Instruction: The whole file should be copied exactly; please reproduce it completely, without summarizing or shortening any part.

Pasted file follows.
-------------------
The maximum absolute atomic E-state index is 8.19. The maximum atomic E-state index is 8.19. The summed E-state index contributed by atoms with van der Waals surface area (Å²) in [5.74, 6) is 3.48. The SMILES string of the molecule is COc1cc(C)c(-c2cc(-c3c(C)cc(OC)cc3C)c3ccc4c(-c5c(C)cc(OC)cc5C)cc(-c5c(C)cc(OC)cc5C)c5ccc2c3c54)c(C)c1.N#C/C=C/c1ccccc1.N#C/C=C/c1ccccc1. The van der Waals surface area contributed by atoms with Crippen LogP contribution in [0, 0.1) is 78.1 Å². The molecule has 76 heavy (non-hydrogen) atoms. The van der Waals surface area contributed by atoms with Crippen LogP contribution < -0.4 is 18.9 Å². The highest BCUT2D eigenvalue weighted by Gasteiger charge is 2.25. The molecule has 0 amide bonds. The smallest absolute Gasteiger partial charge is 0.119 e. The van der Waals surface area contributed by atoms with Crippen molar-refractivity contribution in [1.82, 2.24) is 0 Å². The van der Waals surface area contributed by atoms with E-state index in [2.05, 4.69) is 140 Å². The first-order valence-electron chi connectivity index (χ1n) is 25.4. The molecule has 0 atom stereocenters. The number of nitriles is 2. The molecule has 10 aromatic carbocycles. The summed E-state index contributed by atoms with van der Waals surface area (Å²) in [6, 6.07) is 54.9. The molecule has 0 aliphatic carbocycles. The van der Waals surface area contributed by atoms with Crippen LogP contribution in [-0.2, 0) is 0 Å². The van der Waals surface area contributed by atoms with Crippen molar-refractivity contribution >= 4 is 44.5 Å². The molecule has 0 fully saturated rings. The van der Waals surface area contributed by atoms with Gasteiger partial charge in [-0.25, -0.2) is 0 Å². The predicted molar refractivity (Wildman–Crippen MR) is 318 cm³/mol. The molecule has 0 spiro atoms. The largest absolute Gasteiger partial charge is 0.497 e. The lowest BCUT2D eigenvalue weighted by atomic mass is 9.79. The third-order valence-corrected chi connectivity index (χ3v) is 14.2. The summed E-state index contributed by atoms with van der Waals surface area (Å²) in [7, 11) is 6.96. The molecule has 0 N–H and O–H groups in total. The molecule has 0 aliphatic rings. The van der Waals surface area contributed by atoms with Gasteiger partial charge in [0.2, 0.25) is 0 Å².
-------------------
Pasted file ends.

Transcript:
The maximum absolute atomic E-state index is 8.19. The maximum atomic E-state index is 8.19. The summed E-state index contributed by atoms with van der Waals surface area (Å²) in [5.74, 6) is 3.48. The SMILES string of the molecule is COc1cc(C)c(-c2cc(-c3c(C)cc(OC)cc3C)c3ccc4c(-c5c(C)cc(OC)cc5C)cc(-c5c(C)cc(OC)cc5C)c5ccc2c3c54)c(C)c1.N#C/C=C/c1ccccc1.N#C/C=C/c1ccccc1. The van der Waals surface area contributed by atoms with Crippen LogP contribution in [0, 0.1) is 78.1 Å². The molecule has 76 heavy (non-hydrogen) atoms. The van der Waals surface area contributed by atoms with Crippen LogP contribution < -0.4 is 18.9 Å². The highest BCUT2D eigenvalue weighted by Gasteiger charge is 2.25. The molecule has 0 amide bonds. The smallest absolute Gasteiger partial charge is 0.119 e. The van der Waals surface area contributed by atoms with Crippen molar-refractivity contribution in [1.82, 2.24) is 0 Å². The van der Waals surface area contributed by atoms with E-state index in [2.05, 4.69) is 140 Å². The first-order valence-electron chi connectivity index (χ1n) is 25.4. The molecule has 0 atom stereocenters. The number of nitriles is 2. The molecule has 10 aromatic carbocycles. The summed E-state index contributed by atoms with van der Waals surface area (Å²) in [6, 6.07) is 54.9. The molecule has 0 aliphatic carbocycles. The van der Waals surface area contributed by atoms with Crippen LogP contribution in [-0.2, 0) is 0 Å². The van der Waals surface area contributed by atoms with Crippen molar-refractivity contribution >= 4 is 44.5 Å². The molecule has 0 fully saturated rings. The van der Waals surface area contributed by atoms with Gasteiger partial charge in [-0.25, -0.2) is 0 Å². The predicted molar refractivity (Wildman–Crippen MR) is 318 cm³/mol. The molecule has 0 spiro atoms. The largest absolute Gasteiger partial charge is 0.497 e. The lowest BCUT2D eigenvalue weighted by atomic mass is 9.79. The third-order valence-corrected chi connectivity index (χ3v) is 14.2. The summed E-state index contributed by atoms with van der Waals surface area (Å²) in [7, 11) is 6.96. The molecule has 0 N–H and O–H groups in total. The molecule has 0 aliphatic rings. The van der Waals surface area contributed by atoms with Gasteiger partial charge in [0.2, 0.25) is 0 Å².